In the past I used to say that Italian cinema, then Georgian cinema attracted me. I like Fellini and Escola. I love their films because they are full of life, philosophy, and beautiful sarcasm. I love sarcasm in general, and in particular the tragicomedy. I think the sarcasm in Fellini's work is the maturest and it is always mixed with fascinating romanticism.
But I do not know why I am not, any more, very enthusiastic about Italian cinema or any other cinema. Today I am fond of films from everywhere. I think these days we are in the era of directors and films as individuals. I do not think that Italian cinema is offering today the same quality or quantity as it did in the past.
Today, when you see a film from the former Yugoslavia directed by Emir Kostarica, for example, his films contain Fellini and Escola, beside encompassing elements from both American and Yugoslav cinema. But then I see a film from a director who presents his own vision and this goes to the top of my list. In the next festival or event this film might be Chinese or Arab, etc.
There is better understanding and appreciation for cinema these days, and now the director who has a real and profound subject, in addition to talent, is taking the lead.
Therefore I look forward to Syrian cinema and to what it can present with a lot of confidence and faith. I think my international tour with my film "Nujum al-Nahar" made me shake off any illusion or inferiority complex, and I can say that Arab and Syrian film directors, I mean our friends who drink coffee in the coffee shops of our Arab capitals, have all the potential to make the world hear their voices, our voices, our concerns, and our tones.
I am clearly inclined to believe emotionally and intellectually in my friends and in their experiences, because I always learn something from them. They have all the talent, the interest, and the depth, in spite of all the problems: gas, tires, and small budgets.
As for my relationship with cinema, it is a love relationship in all respects.
When we talk about the qualities of a film we mean the technical, intellectual, and artistic qualities. In many cases technical and financial capabilities cannot rescue a bad film. To what extent can we ignore the technical and the financial factors in the process of making a good film?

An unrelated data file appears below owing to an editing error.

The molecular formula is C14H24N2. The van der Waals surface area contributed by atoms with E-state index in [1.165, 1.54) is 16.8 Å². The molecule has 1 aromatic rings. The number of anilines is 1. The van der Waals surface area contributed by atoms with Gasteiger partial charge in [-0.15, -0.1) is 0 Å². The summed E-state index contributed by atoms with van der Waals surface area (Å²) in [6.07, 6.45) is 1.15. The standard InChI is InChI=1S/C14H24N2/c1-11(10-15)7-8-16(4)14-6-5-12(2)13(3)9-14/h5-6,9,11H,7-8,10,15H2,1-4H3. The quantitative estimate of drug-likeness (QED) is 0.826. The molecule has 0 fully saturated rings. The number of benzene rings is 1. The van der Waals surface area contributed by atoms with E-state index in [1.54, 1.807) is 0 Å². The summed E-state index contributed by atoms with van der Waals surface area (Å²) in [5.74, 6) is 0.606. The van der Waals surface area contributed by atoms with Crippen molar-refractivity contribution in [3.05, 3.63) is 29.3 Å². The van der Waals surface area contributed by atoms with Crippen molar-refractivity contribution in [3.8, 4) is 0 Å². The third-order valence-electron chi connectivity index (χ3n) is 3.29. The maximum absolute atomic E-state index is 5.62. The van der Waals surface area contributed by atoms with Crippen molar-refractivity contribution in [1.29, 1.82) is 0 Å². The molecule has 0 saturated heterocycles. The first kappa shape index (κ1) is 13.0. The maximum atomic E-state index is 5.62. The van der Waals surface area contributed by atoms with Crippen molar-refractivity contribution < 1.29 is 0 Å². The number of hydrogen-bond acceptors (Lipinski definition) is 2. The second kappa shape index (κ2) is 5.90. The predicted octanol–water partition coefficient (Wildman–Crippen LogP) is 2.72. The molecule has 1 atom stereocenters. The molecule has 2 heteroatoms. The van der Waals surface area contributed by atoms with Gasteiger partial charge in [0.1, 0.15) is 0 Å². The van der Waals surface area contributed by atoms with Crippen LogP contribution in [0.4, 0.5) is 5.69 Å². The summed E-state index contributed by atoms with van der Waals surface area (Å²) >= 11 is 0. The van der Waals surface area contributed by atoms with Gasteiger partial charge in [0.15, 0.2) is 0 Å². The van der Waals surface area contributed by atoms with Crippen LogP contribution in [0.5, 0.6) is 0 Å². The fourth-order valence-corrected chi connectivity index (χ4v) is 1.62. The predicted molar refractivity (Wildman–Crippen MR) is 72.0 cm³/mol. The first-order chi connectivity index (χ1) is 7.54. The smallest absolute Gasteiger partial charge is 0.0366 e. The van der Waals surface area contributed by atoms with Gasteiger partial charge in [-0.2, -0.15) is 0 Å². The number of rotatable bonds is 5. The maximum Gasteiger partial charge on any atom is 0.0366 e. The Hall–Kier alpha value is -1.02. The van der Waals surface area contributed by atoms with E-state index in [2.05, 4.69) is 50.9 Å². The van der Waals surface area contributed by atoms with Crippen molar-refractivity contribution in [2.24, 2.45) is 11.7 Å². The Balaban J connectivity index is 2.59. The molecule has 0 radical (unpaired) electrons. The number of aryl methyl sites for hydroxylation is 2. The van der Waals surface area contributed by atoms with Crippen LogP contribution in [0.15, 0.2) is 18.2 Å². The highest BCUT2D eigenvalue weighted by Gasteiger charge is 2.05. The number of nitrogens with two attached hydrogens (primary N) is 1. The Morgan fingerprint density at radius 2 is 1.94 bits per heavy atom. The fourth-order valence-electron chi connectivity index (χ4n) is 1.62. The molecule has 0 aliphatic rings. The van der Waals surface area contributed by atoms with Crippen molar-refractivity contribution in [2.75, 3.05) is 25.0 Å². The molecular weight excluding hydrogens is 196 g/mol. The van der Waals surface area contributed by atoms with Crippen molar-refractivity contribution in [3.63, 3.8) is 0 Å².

High technical capabilities are very important in making a good film, and I do not think that film technology is secondary any more. Without this technology you cannot compete with others and reach international screens. Nobody is interested, these days, in a film with bad colors or poor sound effects. I think ignoring technological developments will lead to decline. It is based on a crude understanding of cinema and the relationship between the outward and the substance.
The face of a beautiful girl lit-up and filmed according to certain conditions is an integral part of the main idea and not a fantasy to be imagined by the spectator. There is a big difference between talking about heaven and going to heaven.
The cinema of content or the cinema of struggle and propaganda is over; nobody sees it or makes it anymore. That period had ended. I consider the call for a cinema without well planned budgets or without good actors a stupid call.
You belong to the second generation in Syrian cinema; the first generation started in the 1970s. What do you think about the accomplishments of these two generations, although the number of accomplished films is considered small in comparison with the number of filmmakers?
Syrian film is very rare in the Syrian film market, due to several factors. First, the number of films produced annually is very small, it ranges between one or two films per year. Second, we do not have a real film market. We have around eight movie theaters in Damascus, poorly equipped except for one or two in a five star hotel, meanwhile there are seventy or eighty theaters in Tehran, although we might have a different idea about Tehran. Distribution and marketing is another problem; until now we do not have an organized distribution process for Syrian film.
Therefore, Syrian cinema has not been able to build and accumulate a relationship with its spectator. It cannot stay in the audience's memory, which is occupied, most of the time, by American, Egyptian, or Indian films.
But if we talk about the quality of Syrian film, I think that we have a very important achievement. Even though the number of Syrian films was and is still very small, these few Syrian films have resulted in very special recognition and respect for Syria cinema, and made critics in Arab and international film festivals await new Syrian films and the work of Syrian film directors. The difference between our achievement in the international film world and our achievement in our own country is striking.
The director was interviewed while in the United States to attend "The Centennial of Arab Cinema" where his film, "Nujum al-Nahar," was shown.
The interview, conducted in Arabic, was translated into English by Gabriel Kartouch, a Syrian-American translator, and member of the American Translators Association. (Alia Arasoughly also contributed to this interview.)
This interview appeared in Al Jadid, Vol. 3, No. 14 (January 1997).